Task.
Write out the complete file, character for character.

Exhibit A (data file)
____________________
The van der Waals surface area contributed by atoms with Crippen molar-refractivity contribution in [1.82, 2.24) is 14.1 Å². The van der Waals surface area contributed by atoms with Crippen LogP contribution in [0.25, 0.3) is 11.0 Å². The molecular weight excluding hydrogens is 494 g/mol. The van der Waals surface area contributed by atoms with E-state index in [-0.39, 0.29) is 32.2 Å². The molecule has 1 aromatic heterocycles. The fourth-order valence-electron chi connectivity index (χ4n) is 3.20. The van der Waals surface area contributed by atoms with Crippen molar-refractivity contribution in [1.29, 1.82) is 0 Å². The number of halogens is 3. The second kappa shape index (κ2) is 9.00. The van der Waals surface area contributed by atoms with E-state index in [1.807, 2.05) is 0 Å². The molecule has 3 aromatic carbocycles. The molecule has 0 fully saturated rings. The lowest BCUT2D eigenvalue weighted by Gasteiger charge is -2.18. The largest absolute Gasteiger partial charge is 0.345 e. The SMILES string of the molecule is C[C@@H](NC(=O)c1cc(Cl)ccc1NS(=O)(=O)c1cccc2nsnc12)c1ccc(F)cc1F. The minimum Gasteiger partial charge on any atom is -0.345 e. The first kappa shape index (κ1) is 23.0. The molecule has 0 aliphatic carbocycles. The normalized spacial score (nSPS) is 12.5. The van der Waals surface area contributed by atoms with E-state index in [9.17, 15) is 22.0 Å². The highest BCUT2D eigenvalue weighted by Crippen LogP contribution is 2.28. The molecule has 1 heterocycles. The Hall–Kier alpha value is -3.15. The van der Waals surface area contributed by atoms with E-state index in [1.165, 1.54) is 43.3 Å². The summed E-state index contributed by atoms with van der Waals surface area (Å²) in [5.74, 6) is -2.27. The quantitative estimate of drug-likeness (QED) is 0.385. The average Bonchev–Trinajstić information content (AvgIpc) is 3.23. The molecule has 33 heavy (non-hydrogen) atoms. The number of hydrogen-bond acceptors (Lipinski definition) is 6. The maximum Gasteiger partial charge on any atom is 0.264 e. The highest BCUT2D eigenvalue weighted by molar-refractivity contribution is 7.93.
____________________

The van der Waals surface area contributed by atoms with Crippen molar-refractivity contribution in [1.82, 2.24) is 14.1 Å². The van der Waals surface area contributed by atoms with Crippen LogP contribution in [0.25, 0.3) is 11.0 Å². The molecular weight excluding hydrogens is 494 g/mol. The van der Waals surface area contributed by atoms with E-state index in [-0.39, 0.29) is 32.2 Å². The molecule has 1 aromatic heterocycles. The fourth-order valence-electron chi connectivity index (χ4n) is 3.20. The van der Waals surface area contributed by atoms with Crippen molar-refractivity contribution in [1.29, 1.82) is 0 Å². The number of halogens is 3. The second kappa shape index (κ2) is 9.00. The van der Waals surface area contributed by atoms with E-state index in [1.807, 2.05) is 0 Å². The molecule has 3 aromatic carbocycles. The molecule has 0 fully saturated rings. The lowest BCUT2D eigenvalue weighted by Gasteiger charge is -2.18. The largest absolute Gasteiger partial charge is 0.345 e. The SMILES string of the molecule is C[C@@H](NC(=O)c1cc(Cl)ccc1NS(=O)(=O)c1cccc2nsnc12)c1ccc(F)cc1F. The minimum Gasteiger partial charge on any atom is -0.345 e. The first kappa shape index (κ1) is 23.0. The molecule has 0 aliphatic carbocycles. The normalized spacial score (nSPS) is 12.5. The van der Waals surface area contributed by atoms with E-state index in [9.17, 15) is 22.0 Å². The highest BCUT2D eigenvalue weighted by Crippen LogP contribution is 2.28. The molecule has 1 heterocycles. The Hall–Kier alpha value is -3.15. The van der Waals surface area contributed by atoms with E-state index in [1.165, 1.54) is 43.3 Å². The summed E-state index contributed by atoms with van der Waals surface area (Å²) in [5.74, 6) is -2.27. The quantitative estimate of drug-likeness (QED) is 0.385. The average Bonchev–Trinajstić information content (AvgIpc) is 3.23. The molecule has 33 heavy (non-hydrogen) atoms. The number of hydrogen-bond acceptors (Lipinski definition) is 6. The maximum Gasteiger partial charge on any atom is 0.264 e. The highest BCUT2D eigenvalue weighted by molar-refractivity contribution is 7.93.